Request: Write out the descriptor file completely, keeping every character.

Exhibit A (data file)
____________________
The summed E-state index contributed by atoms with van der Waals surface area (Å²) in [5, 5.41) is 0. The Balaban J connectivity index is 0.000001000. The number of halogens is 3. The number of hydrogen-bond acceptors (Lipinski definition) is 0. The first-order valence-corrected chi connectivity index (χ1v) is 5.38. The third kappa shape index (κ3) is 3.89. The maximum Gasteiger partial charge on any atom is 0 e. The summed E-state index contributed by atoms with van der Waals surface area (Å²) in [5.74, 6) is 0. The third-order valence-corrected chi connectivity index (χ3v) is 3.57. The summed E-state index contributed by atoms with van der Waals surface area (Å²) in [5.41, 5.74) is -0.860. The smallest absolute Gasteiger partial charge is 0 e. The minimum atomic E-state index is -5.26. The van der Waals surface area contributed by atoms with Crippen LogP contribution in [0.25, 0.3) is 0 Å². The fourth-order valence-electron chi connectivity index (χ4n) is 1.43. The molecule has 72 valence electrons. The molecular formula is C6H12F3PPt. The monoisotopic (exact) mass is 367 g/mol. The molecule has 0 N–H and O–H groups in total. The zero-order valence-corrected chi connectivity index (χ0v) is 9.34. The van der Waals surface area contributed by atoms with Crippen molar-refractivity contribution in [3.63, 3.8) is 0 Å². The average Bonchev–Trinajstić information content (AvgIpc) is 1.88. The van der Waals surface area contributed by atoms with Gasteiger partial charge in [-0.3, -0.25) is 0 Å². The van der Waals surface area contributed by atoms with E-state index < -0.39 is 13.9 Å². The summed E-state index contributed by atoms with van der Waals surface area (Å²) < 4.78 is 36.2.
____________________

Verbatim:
The summed E-state index contributed by atoms with van der Waals surface area (Å²) in [5, 5.41) is 0. The Balaban J connectivity index is 0.000001000. The number of halogens is 3. The number of hydrogen-bond acceptors (Lipinski definition) is 0. The first-order valence-corrected chi connectivity index (χ1v) is 5.38. The third kappa shape index (κ3) is 3.89. The maximum Gasteiger partial charge on any atom is 0 e. The summed E-state index contributed by atoms with van der Waals surface area (Å²) in [5.74, 6) is 0. The third-order valence-corrected chi connectivity index (χ3v) is 3.57. The summed E-state index contributed by atoms with van der Waals surface area (Å²) in [5.41, 5.74) is -0.860. The smallest absolute Gasteiger partial charge is 0 e. The minimum atomic E-state index is -5.26. The van der Waals surface area contributed by atoms with Crippen LogP contribution in [0.25, 0.3) is 0 Å². The fourth-order valence-electron chi connectivity index (χ4n) is 1.43. The molecule has 72 valence electrons. The molecular formula is C6H12F3PPt. The monoisotopic (exact) mass is 367 g/mol. The molecule has 0 N–H and O–H groups in total. The zero-order valence-corrected chi connectivity index (χ0v) is 9.34. The van der Waals surface area contributed by atoms with Crippen molar-refractivity contribution in [3.63, 3.8) is 0 Å². The average Bonchev–Trinajstić information content (AvgIpc) is 1.88. The van der Waals surface area contributed by atoms with Gasteiger partial charge in [-0.3, -0.25) is 0 Å². The van der Waals surface area contributed by atoms with E-state index < -0.39 is 13.9 Å². The summed E-state index contributed by atoms with van der Waals surface area (Å²) < 4.78 is 36.2.